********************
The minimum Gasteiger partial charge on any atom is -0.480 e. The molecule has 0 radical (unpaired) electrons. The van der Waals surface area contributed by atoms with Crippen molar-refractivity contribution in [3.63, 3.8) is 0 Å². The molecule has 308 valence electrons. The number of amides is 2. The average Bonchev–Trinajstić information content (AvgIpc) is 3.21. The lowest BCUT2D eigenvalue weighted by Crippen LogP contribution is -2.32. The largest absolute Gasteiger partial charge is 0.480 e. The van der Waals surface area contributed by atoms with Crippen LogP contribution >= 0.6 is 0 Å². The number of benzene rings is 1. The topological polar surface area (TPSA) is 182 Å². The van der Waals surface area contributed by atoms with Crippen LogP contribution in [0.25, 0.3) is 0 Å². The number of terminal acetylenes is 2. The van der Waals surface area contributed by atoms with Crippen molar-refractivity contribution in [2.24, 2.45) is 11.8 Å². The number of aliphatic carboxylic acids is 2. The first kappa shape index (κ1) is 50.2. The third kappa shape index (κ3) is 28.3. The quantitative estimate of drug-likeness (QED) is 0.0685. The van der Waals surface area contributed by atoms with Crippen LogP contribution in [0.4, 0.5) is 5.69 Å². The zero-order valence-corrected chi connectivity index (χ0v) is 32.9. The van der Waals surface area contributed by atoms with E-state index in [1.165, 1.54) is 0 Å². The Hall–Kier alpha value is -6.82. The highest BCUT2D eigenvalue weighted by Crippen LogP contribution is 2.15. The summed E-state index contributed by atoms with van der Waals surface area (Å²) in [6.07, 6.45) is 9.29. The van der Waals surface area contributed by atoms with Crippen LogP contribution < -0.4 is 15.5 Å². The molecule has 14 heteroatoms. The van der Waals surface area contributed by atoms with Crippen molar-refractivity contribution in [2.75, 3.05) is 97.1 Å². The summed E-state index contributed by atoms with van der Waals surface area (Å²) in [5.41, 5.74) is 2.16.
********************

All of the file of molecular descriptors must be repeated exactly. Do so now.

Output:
The minimum Gasteiger partial charge on any atom is -0.480 e. The molecule has 0 radical (unpaired) electrons. The van der Waals surface area contributed by atoms with Crippen molar-refractivity contribution in [3.63, 3.8) is 0 Å². The molecule has 308 valence electrons. The number of amides is 2. The average Bonchev–Trinajstić information content (AvgIpc) is 3.21. The lowest BCUT2D eigenvalue weighted by Crippen LogP contribution is -2.32. The largest absolute Gasteiger partial charge is 0.480 e. The van der Waals surface area contributed by atoms with Crippen LogP contribution >= 0.6 is 0 Å². The number of benzene rings is 1. The topological polar surface area (TPSA) is 182 Å². The van der Waals surface area contributed by atoms with Crippen LogP contribution in [0.25, 0.3) is 0 Å². The number of terminal acetylenes is 2. The van der Waals surface area contributed by atoms with Crippen molar-refractivity contribution in [2.24, 2.45) is 11.8 Å². The number of aliphatic carboxylic acids is 2. The first kappa shape index (κ1) is 50.2. The third kappa shape index (κ3) is 28.3. The quantitative estimate of drug-likeness (QED) is 0.0685. The van der Waals surface area contributed by atoms with Crippen LogP contribution in [0.4, 0.5) is 5.69 Å². The zero-order valence-corrected chi connectivity index (χ0v) is 32.9. The van der Waals surface area contributed by atoms with E-state index in [1.165, 1.54) is 0 Å². The Hall–Kier alpha value is -6.82. The highest BCUT2D eigenvalue weighted by Crippen LogP contribution is 2.15. The summed E-state index contributed by atoms with van der Waals surface area (Å²) in [6.07, 6.45) is 9.29. The van der Waals surface area contributed by atoms with Crippen LogP contribution < -0.4 is 15.5 Å². The molecule has 14 heteroatoms. The van der Waals surface area contributed by atoms with Crippen molar-refractivity contribution in [2.75, 3.05) is 97.1 Å². The summed E-state index contributed by atoms with van der Waals surface area (Å²) in [5.41, 5.74) is 2.16.